President Reagan yesterday named Dee Jepsen, wife of Sen. Roger Jepsen (R-Iowa), as his chief liaison on women's issues, replacing Wendy Borcherdt, who was moved out of the job early this month.

The president, who is at his California ranch, also announced formation of a White House Coordinating Council on Women. As with most other working groups in the White House, the majority of the council membership will be male.

The council, which a White House announcement issued from the press office said would "serve as a focal point for the coordination of policies and issues that are of particular concern to women," will be chaired by Elizabeth H. Dole, assistant to the president for public liaison. Jepsen will report to Dole.

Dole yesterday denied reports that either clashes over how high a priority women's issues should be or personality friction between herself and Borcherdt were reasons for Borcherdt's leaving. "It had absolutely nothing to do with a personality clash," said Dole. "She had been looking at other positions in the administration. It was a mutual agreement--where could she best serve the president? Whenever a person is working for another person you just have to deal with whether or not that person is in the right slot."

Dole said she has known Dee Jepsen for several years. "She is an able, articulate person," said Dole. "I know she can get along with anyone. I know all of the groups will be able to get along with her. She's a very creative person and she has good ideas."

Jepsen, 48, an unsalaried assistant in her husband's office and the mother of six grown children, will assume her $52,000-a-year position Sept. 8. She is involved in numerous religious activities and is against abortion, according to Gina Bessey, a legislative assistant to Sen. Jepsen.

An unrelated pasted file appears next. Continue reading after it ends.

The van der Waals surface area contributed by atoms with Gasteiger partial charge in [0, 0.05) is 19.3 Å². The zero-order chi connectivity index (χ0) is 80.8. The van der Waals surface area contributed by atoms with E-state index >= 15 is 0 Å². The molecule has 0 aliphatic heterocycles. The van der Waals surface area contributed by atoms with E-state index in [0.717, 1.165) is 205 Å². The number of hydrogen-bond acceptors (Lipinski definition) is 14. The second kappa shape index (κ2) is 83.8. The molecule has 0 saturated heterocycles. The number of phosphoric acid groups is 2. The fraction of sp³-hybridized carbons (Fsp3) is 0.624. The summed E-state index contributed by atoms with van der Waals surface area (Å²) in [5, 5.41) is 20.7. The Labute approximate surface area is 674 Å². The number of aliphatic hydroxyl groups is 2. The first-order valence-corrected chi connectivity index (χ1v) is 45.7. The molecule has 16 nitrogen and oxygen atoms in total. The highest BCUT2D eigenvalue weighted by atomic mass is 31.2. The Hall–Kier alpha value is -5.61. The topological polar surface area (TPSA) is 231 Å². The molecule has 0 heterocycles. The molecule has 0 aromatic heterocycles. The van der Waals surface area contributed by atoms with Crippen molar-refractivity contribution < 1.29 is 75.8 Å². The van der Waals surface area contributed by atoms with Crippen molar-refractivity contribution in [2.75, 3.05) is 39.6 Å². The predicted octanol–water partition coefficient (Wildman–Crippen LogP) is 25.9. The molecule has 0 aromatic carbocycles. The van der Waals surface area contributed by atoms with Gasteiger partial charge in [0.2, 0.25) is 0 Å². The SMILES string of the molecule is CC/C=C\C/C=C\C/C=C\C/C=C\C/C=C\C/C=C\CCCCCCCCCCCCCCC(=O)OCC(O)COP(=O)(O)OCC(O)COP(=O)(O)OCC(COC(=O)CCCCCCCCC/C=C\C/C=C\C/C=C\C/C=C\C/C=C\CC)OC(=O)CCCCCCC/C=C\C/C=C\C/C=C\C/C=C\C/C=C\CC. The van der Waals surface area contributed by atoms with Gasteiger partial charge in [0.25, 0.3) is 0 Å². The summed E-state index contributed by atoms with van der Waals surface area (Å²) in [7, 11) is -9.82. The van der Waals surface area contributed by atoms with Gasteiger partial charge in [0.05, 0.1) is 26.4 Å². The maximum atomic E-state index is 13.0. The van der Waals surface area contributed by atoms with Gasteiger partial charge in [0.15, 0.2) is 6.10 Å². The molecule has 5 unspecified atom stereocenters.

Earlier this summer, Reagan named Thelma Duggin as a special assistant in Dole's office to meet with governors and state representatives about taking actions to review laws to find out where there is discrimination and bias against women and seek to have it removed.

The appointments and the naming of the council come at a time when both public surveys and those taken privately for the president show that Reagan's approval rating is much higher among men than women, and that his standing is particularly low among working women.

Jepsen said yesterday, "I'm honored and I'm challenged and eager to get on board. I'll have to be briefed and read up."

As an assistant to her husband for the last three years, Jepsen has met with women's groups on various issues and worked closely with her husband on developing his pro-Israeli policy and revising the Family Protection Act. She also met with military wives when the Armed Services Subcommittee on Manpower and Personnel--which Sen. Jepsen chairs--introduced a bill to return to state courts the power to decide whether military pension retirement money could be considered community property. In 1981, the Supreme Court ruled that state courts could not consider military pensions as community property. The bill passed and now awaits Reagan's signature.

"I listened to the gals who had a really legitimate complaint," said Dee Jepsen about the military wives. "I've been able to lend an ear when Sen. Jepsen didn't have as much time."

Jepsen said that she was called by members of Dole's staff nearly two weeks ago and then had a meeting with Dole. "I know a lot of people in the White House and the president," said Jepsen, who campaigned for Reagan in 1980. "That made it easier. I was a known quantity." Jepsen was appointed to the president's task force on private sector initiative last December.

Jepsen said of Dole, her new boss, "I know her and we have a good relationship." Borcherdt, Jepsen's predecessor, was reported to have had a "personality clash" with Dole.

Jepsen said she also has "contacts with women's groups that I've made in the senator's office. It's not like coming in fresh from Iowa."

("We are reserving judgment on Dee Jepsen, because we don't know much about her," said Mary Houghton, spokesperson for the National Women's Political Caucus.)